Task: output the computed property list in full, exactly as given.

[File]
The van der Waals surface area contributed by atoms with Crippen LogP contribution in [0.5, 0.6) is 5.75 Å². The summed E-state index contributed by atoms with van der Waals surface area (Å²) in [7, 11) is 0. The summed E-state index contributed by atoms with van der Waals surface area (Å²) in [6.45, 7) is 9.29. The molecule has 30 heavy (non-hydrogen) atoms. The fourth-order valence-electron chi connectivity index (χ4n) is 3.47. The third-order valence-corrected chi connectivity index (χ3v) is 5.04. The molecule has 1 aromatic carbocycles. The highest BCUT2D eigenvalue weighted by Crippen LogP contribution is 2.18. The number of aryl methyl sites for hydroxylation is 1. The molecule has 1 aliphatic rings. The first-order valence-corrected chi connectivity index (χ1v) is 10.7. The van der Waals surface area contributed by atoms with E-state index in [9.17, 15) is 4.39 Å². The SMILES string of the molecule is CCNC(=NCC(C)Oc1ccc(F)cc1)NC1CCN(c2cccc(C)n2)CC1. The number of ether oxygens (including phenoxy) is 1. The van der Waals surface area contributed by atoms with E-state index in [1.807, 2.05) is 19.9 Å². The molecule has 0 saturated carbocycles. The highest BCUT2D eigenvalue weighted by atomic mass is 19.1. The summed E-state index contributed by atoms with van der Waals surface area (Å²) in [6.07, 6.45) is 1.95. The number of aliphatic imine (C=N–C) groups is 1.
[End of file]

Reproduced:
The van der Waals surface area contributed by atoms with Crippen LogP contribution in [0.5, 0.6) is 5.75 Å². The summed E-state index contributed by atoms with van der Waals surface area (Å²) in [7, 11) is 0. The summed E-state index contributed by atoms with van der Waals surface area (Å²) in [6.45, 7) is 9.29. The molecule has 30 heavy (non-hydrogen) atoms. The fourth-order valence-electron chi connectivity index (χ4n) is 3.47. The third-order valence-corrected chi connectivity index (χ3v) is 5.04. The molecule has 1 aromatic carbocycles. The highest BCUT2D eigenvalue weighted by Crippen LogP contribution is 2.18. The number of aryl methyl sites for hydroxylation is 1. The molecule has 1 aliphatic rings. The first-order valence-corrected chi connectivity index (χ1v) is 10.7. The van der Waals surface area contributed by atoms with E-state index in [9.17, 15) is 4.39 Å². The SMILES string of the molecule is CCNC(=NCC(C)Oc1ccc(F)cc1)NC1CCN(c2cccc(C)n2)CC1. The number of ether oxygens (including phenoxy) is 1. The van der Waals surface area contributed by atoms with E-state index in [1.807, 2.05) is 19.9 Å². The molecule has 0 saturated carbocycles. The highest BCUT2D eigenvalue weighted by atomic mass is 19.1. The summed E-state index contributed by atoms with van der Waals surface area (Å²) in [6.07, 6.45) is 1.95. The number of aliphatic imine (C=N–C) groups is 1.